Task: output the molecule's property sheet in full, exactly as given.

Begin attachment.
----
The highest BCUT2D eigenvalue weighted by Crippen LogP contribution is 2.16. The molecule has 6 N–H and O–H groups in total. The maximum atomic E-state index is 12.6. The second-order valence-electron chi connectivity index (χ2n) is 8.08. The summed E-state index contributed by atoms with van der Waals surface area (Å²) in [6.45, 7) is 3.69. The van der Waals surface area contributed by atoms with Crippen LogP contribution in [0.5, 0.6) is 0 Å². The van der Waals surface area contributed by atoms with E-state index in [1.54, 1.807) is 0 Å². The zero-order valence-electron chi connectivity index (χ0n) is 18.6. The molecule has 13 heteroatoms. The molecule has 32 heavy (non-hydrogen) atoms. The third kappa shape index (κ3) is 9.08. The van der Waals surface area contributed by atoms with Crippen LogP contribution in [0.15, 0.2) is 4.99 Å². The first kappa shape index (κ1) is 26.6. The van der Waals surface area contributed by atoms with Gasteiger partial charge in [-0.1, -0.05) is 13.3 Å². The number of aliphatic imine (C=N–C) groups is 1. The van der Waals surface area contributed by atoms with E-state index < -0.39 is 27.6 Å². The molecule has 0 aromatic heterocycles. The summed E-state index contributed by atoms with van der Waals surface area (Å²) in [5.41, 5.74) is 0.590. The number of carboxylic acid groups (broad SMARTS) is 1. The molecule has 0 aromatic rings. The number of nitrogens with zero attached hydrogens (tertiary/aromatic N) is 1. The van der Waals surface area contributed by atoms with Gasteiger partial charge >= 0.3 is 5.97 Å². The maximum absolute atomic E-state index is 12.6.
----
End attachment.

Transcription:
The highest BCUT2D eigenvalue weighted by Crippen LogP contribution is 2.16. The molecule has 6 N–H and O–H groups in total. The maximum atomic E-state index is 12.6. The second-order valence-electron chi connectivity index (χ2n) is 8.08. The summed E-state index contributed by atoms with van der Waals surface area (Å²) in [6.45, 7) is 3.69. The van der Waals surface area contributed by atoms with Crippen LogP contribution in [0.5, 0.6) is 0 Å². The van der Waals surface area contributed by atoms with E-state index in [1.54, 1.807) is 0 Å². The zero-order valence-electron chi connectivity index (χ0n) is 18.6. The molecule has 13 heteroatoms. The molecule has 32 heavy (non-hydrogen) atoms. The third kappa shape index (κ3) is 9.08. The van der Waals surface area contributed by atoms with Crippen LogP contribution in [0.15, 0.2) is 4.99 Å². The first kappa shape index (κ1) is 26.6. The van der Waals surface area contributed by atoms with Gasteiger partial charge in [-0.1, -0.05) is 13.3 Å². The number of aliphatic imine (C=N–C) groups is 1. The van der Waals surface area contributed by atoms with E-state index < -0.39 is 27.6 Å². The molecule has 0 aromatic heterocycles. The summed E-state index contributed by atoms with van der Waals surface area (Å²) in [5.41, 5.74) is 0.590. The number of carboxylic acid groups (broad SMARTS) is 1. The molecule has 0 aromatic rings. The number of nitrogens with zero attached hydrogens (tertiary/aromatic N) is 1. The van der Waals surface area contributed by atoms with Gasteiger partial charge >= 0.3 is 5.97 Å². The maximum absolute atomic E-state index is 12.6.